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Autism in the UK costs more than $41 billion every year, shows new research

Los Angeles, London, New Delhi, Singapore and Washinton DC (18 May 2009) Research published this week in the Journal Autism, published by SAGE, estimate the annual costs of autism spectrum disorder (ASD) to be more than 27 billion a year. The costs of supporting children with ASDs were estimated to be 2.7 billion per year, 25 billion each year for adults. The findings will be presented at the Autism & Employment Workshop taking place today at Goldsmiths, University of London.

With the National Audit Office report on the provision of services for Autism imminent, participants at the workshop will review current research, policy and services and discuss the challenges facing people with ASDs finding work and in the workplace.

The Economic impacts of autism research, led by Professor Martin Knapp of the London School of Economics, provides the most comprehensive analysis of the economic impacts of ASD in the UK to date. Speaking at the Goldsmiths event, Knapp will reveal the significant costs to the public sector, in particular the health system, social care agencies, education and housing budgets. He will also outline the steep rise in costs for adults, calling for increased early intervention for those with ASDs.

Costs were based on estimates for 539,766 people with ASD in the UK: 432,750 adults (aged 18 and over) and 107,016 children and adolescents (aged 0-17). There was no single, nationally representative data source in the UK looking at these costs, so the researchers combined existing data estimating prevalence; intellectual disability; place of residence; service use; lost productivity; and costs per individual. Average annual costs were also aggregated to estimate the lifetime cost of someone with ASD, calculated by combining costs for different age groups with life expectancy estimates.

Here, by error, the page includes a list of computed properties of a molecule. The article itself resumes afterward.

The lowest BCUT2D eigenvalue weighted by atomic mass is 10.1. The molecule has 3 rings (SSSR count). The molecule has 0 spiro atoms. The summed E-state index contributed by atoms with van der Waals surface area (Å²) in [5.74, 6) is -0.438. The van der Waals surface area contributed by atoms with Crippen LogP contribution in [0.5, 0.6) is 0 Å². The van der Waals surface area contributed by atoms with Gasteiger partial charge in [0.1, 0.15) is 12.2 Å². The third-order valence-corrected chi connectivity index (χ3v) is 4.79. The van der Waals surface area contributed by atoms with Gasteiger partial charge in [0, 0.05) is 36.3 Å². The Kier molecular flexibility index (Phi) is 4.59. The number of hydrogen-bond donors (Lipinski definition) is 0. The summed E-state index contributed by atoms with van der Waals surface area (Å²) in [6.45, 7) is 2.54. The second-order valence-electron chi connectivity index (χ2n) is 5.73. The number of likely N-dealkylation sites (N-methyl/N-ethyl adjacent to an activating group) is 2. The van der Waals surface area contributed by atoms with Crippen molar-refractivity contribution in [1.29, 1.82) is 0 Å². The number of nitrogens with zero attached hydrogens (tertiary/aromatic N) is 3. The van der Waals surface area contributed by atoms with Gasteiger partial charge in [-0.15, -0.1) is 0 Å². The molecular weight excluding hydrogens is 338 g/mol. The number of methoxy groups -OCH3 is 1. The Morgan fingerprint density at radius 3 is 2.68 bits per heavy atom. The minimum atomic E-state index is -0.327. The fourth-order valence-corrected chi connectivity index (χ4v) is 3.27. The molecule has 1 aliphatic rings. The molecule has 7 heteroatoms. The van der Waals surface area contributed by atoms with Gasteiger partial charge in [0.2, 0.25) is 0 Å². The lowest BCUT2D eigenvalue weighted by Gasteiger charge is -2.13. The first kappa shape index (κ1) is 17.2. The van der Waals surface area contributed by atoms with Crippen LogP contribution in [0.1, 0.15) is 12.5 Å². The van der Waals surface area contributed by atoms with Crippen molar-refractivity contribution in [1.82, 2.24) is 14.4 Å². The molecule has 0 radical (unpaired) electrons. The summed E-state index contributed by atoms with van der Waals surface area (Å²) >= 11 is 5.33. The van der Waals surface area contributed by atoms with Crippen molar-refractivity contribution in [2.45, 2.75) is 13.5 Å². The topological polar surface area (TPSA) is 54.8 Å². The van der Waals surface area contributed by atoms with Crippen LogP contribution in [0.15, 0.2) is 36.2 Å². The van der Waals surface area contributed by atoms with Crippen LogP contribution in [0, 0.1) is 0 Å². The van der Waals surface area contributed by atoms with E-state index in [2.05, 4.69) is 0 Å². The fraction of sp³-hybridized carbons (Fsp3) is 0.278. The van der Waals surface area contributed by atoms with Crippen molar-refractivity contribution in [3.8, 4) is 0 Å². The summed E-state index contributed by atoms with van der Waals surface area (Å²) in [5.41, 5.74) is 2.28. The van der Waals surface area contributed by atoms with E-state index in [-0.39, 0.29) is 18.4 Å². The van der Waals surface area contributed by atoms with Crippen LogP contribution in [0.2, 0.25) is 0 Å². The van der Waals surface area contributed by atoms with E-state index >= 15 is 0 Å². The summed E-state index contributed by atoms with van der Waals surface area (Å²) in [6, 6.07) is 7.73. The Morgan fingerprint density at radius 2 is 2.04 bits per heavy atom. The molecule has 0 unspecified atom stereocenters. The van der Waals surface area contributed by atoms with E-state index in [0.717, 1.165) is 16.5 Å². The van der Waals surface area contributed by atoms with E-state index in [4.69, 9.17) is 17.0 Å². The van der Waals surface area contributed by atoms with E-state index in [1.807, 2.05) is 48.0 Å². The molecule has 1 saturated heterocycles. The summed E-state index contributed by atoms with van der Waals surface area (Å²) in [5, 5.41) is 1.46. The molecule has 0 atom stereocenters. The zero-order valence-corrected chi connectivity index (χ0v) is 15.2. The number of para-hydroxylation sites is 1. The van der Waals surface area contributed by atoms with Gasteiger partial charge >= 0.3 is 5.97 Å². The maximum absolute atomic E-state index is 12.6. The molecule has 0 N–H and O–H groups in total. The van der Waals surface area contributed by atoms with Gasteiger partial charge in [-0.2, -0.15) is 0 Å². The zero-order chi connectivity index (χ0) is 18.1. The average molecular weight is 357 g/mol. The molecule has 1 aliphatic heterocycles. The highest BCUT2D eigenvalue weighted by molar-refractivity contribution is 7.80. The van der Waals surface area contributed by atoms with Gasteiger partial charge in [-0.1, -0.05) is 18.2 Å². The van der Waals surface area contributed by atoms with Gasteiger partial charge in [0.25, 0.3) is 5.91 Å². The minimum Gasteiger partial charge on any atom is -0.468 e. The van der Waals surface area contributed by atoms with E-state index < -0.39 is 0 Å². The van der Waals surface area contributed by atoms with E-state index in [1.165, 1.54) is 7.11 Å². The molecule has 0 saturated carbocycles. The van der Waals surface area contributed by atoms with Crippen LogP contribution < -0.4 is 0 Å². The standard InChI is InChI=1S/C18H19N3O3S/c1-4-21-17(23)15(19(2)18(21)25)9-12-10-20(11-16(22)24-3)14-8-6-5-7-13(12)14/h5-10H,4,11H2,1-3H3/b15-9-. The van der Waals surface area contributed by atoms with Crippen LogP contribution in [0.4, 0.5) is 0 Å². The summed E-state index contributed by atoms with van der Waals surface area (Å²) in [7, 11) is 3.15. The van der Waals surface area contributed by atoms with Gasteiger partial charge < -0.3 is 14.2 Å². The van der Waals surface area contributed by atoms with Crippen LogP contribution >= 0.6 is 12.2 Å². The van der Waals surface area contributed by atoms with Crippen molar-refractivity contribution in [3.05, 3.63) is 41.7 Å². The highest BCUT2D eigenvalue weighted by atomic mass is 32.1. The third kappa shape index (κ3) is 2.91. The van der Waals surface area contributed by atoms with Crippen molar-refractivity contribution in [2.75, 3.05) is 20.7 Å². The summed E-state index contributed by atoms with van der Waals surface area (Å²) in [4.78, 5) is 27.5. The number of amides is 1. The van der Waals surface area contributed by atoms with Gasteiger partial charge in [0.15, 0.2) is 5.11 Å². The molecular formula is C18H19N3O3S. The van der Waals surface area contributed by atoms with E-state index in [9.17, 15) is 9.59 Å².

The costs of supporting children with ASDs were estimated to be 2.7 billion per year. For adults, these costs rise to 25 billion each year. Lifetime costs for someone with autism were calculated as 0.8 million for someone with autism without intellectual disability, and 1.2 million for someone with autism who was also intellectually disabled (50 percent higher).

Significant costs were attributed to public services. For children, the highest costs were for special education, health and social care and respite care. 95 percent of the total national cost for children was accounted for by services funded by the state, and 5 percent by family expenses.

For adults, the largest cost elements were staffed/supported accommodation, lost productivity because the individual with ASD was not employed, and hospital services. For non-intellectually disabled adults, the largest elements were lost productivity for the individual, hospital costs, and lost productivity for parents. 59 percent of the total was attributable to publicly funded services, 36 percent to lost employment for the individual with ASD, and the remaining 5 percent to family expenses.

The researchers suggest that the high costs associated with supporting adults with ASD warrant attention, supporting calls for wider provisions of early interventions with children and young people with ASD, which have been shown to alter patterns of behaviour. They also call on the government to review policy frameworks for supporting those with ASDs, in particular reviewing support for independent living and for increasing productivity.

The researchers however caution that the effectiveness and cost-effectiveness of intervention must be evaluated further. They add, "given the autistic spectrum includes a number of disorders and a wide range of needs, symptoms and characteristics, it is likely that a wide range of behavioural, educational and medical interventions could be required in order to meet some or all individual needs."

They conclude, "the costs presented in this paper certainly do not provide an economic case for early intervention, but they do emphasise the importance of addressing just that question. If early intervention could successfully change some aspects of behaviour that are cost-raising, both in childhood and subsequently, it may allow cost savings to be made and quality of life improvements to be achieved."

The research is published in a special issue of Autism which focus on adults with ASD. The Autism & Employment Workshop will be attended by representatives of the National Audit Office, the Department of Health, the National Autistic Society, and Prospects an ASD supported employment consultancy, as well as by researchers, and industry representatives including those from BT and Goldman-Sachs.


Contact: Mithu Mukherjee
SAGE Publications UK

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